Two vegetarian guitar gods on the far side of the AARP watershed age are hitting New York in the same week and place, thanks to the legacy of ax-master Les Paul.
On Saturday, Eric Johnson, 55, starts a three-day stand at Iridium, the small Manhattan club where Paul, who died last August at 94, had a Monday-night residency for 13 years. Jeff Beck, 65 and another eschewer of meat, comes to the club June 8- 9 to mount what he calls a “rockabilly party” for Paul, whose birthday is June 9.
Playing with Iridium house musicians and drummer Anton Fig from “The Late Show With David Letterman,” Austin native Johnson plans a set drawing on his back catalog, at least one new number and one Paul cover.
It’s his first gig at Iridium, which has been filling the empty Paul slot on Monday nights with a parade of top guitarists -- including Larry Coryell, Stanley Jordan and Jeff “Skunk” Baxter. Johnson has played with Paul, though.
“I’ve only jammed a couple of times with Les. I think I was so in admiration, I was just kind of watching him all the time,” he said in a phone interview.
Johnson won a 1991 Grammy for the powerful instrumental “Cliffs of Dover,” which enjoyed a run as a crowd-stoking anthem in sports arenas. Known for his driving rock instrumentals and ballads, he has written music that draws on a range of stylists, from Wes Montgomery to Jerry Reed. His latest album is in the final mastering stage and slated for fall release.
Johnson, whose vegetarian regimen may be one reason he remains eerily youthful, assuming there’s no rotting portrait in some attic, says he’s pretty much “doing music fulltime,” but when he can, he likes to go water-skiing.
Beck has filled his down time building sports cars. He owns about 16, which have overflowed a barn he had constructed for them. He has also been restoring the 1591 Tudor mansion where he lives in Sussex about an hour from London.
“It’s nice to see something emerge that was covered up by three or four hundred years of changing styles and taste,” Beck said in a phone interview. He enjoys the company of his two dogs, and the estate’s 80 acres are also home to goats, sheep and peacocks.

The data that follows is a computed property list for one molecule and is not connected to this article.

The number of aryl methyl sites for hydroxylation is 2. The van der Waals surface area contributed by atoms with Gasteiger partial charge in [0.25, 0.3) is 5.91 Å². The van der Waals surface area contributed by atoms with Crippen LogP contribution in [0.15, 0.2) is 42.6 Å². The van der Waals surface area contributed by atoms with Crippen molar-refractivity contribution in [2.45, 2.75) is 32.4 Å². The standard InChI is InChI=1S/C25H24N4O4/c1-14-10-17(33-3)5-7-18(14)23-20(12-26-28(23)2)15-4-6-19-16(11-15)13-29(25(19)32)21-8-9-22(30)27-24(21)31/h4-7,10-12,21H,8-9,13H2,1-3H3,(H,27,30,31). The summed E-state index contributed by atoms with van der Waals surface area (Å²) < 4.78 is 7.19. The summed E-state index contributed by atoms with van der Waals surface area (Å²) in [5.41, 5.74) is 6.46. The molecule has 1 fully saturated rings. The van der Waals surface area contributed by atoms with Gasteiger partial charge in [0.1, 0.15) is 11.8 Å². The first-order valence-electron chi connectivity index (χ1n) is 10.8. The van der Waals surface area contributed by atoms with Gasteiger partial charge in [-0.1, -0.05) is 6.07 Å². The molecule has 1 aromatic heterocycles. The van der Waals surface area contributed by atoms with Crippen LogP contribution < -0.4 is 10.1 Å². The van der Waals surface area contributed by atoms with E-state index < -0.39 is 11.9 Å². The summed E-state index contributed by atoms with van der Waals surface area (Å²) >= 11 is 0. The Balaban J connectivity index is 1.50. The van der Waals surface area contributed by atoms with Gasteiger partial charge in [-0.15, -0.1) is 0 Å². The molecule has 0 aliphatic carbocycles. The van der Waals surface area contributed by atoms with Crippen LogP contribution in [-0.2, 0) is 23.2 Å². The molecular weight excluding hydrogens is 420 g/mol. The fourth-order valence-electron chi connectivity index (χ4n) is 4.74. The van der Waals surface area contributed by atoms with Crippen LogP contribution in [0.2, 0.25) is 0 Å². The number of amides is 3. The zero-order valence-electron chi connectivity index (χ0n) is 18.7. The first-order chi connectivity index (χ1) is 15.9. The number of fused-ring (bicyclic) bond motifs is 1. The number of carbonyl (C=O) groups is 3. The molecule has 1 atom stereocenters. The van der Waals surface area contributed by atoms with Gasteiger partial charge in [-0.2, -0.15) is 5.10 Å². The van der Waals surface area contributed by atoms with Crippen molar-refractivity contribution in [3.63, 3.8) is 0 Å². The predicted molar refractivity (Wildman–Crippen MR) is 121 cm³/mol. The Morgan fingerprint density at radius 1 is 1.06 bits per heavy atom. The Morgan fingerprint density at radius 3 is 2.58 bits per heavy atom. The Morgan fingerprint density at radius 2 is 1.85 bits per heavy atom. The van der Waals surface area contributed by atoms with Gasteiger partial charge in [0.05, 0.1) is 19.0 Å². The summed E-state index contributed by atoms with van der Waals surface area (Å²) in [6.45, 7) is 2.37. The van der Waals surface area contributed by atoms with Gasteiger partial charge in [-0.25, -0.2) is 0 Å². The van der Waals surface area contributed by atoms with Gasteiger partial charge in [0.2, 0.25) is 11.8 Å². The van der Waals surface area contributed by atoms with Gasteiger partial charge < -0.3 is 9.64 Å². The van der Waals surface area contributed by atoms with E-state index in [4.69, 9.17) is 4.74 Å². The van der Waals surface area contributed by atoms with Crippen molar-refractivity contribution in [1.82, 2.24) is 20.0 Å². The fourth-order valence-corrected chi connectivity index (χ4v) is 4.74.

The most innovative of the three, Beck has charted an up- and-down career as he alternated between groundbreaking records and low-profile periods. He has been mainly up since a five-day stint in 2007 at Ronnie Scott’s club in London that produced a record and DVD, and earned him a Grammy for his instrumental rendition of the Beatles’ “A Day in the Life.” He was inducted for the second time into the Rock & Roll Hall of Fame in 2009 (the first was as a Yardbird in 1992), and this year has played arenas with Clapton.
Beck is touring in support of a new album called “Emotion and Commotion” (Atco), his first studio work in seven years. It includes a 64-piece orchestra for his Stratocaster take on “Nessun Dorma” -- a version that uncannily evokes Luciano Pavarotti. Beck played backing guitar and a searing solo for Pavarotti’s recording of “Caruso” on the 2003 album “Ti Adoro.”
The guitarist’s stint at Iridium, where he’ll be playing with an Irish rockabilly group called the Imelda May Band, will be a tribute to Paul and his partner, Mary Ford.
“I’m going to demonstrate that Les Paul’s style leaked out to many other forms of music,” said Beck, who also played with the maestro a few times.
“When I started getting too fancy, he just pulled my plug out” on one occasion, Beck said of Paul. “He was a rascal.”
I’m told there are no seats available for the Beck shows. You can always wait for the DVD. The best comfort is to catch Johnson, who shares Beck’s wide-ranging taste, melodic gifts and killer chops.
Eric Johnson plays June 5, 6 and 7 at 8 and 10 p.m. Jeff Beck plays June 8 and 9. Ticket information: +1-212-582-2121. Iridium is at 1650 Broadway at 51st Street.
(Jeffrey Burke is an editor with Muse, the arts and leisure section of Bloomberg News. The opinions expressed are his own.)
To contact the writer of this story: Jeffrey Burke in New York at email@example.com.